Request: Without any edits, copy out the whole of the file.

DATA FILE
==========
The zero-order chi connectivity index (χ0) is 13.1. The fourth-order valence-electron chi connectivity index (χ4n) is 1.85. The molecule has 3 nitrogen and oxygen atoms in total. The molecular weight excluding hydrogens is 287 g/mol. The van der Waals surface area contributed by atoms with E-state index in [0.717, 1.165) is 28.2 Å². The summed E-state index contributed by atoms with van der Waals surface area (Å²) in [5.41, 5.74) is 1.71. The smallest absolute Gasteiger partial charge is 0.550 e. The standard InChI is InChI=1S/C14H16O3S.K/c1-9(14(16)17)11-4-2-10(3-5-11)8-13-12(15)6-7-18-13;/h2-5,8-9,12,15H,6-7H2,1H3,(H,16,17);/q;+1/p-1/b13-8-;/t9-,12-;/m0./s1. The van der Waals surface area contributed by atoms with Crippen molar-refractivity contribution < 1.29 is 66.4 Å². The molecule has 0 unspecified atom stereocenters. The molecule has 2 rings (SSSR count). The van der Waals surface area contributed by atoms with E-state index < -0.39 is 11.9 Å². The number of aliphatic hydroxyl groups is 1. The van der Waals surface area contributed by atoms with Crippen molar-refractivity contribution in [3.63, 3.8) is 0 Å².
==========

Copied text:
The zero-order chi connectivity index (χ0) is 13.1. The fourth-order valence-electron chi connectivity index (χ4n) is 1.85. The molecule has 3 nitrogen and oxygen atoms in total. The molecular weight excluding hydrogens is 287 g/mol. The van der Waals surface area contributed by atoms with E-state index in [0.717, 1.165) is 28.2 Å². The summed E-state index contributed by atoms with van der Waals surface area (Å²) in [5.41, 5.74) is 1.71. The smallest absolute Gasteiger partial charge is 0.550 e. The standard InChI is InChI=1S/C14H16O3S.K/c1-9(14(16)17)11-4-2-10(3-5-11)8-13-12(15)6-7-18-13;/h2-5,8-9,12,15H,6-7H2,1H3,(H,16,17);/q;+1/p-1/b13-8-;/t9-,12-;/m0./s1. The van der Waals surface area contributed by atoms with Crippen molar-refractivity contribution < 1.29 is 66.4 Å². The molecule has 0 unspecified atom stereocenters. The molecule has 2 rings (SSSR count). The van der Waals surface area contributed by atoms with E-state index < -0.39 is 11.9 Å². The number of aliphatic hydroxyl groups is 1. The van der Waals surface area contributed by atoms with Crippen molar-refractivity contribution in [3.63, 3.8) is 0 Å².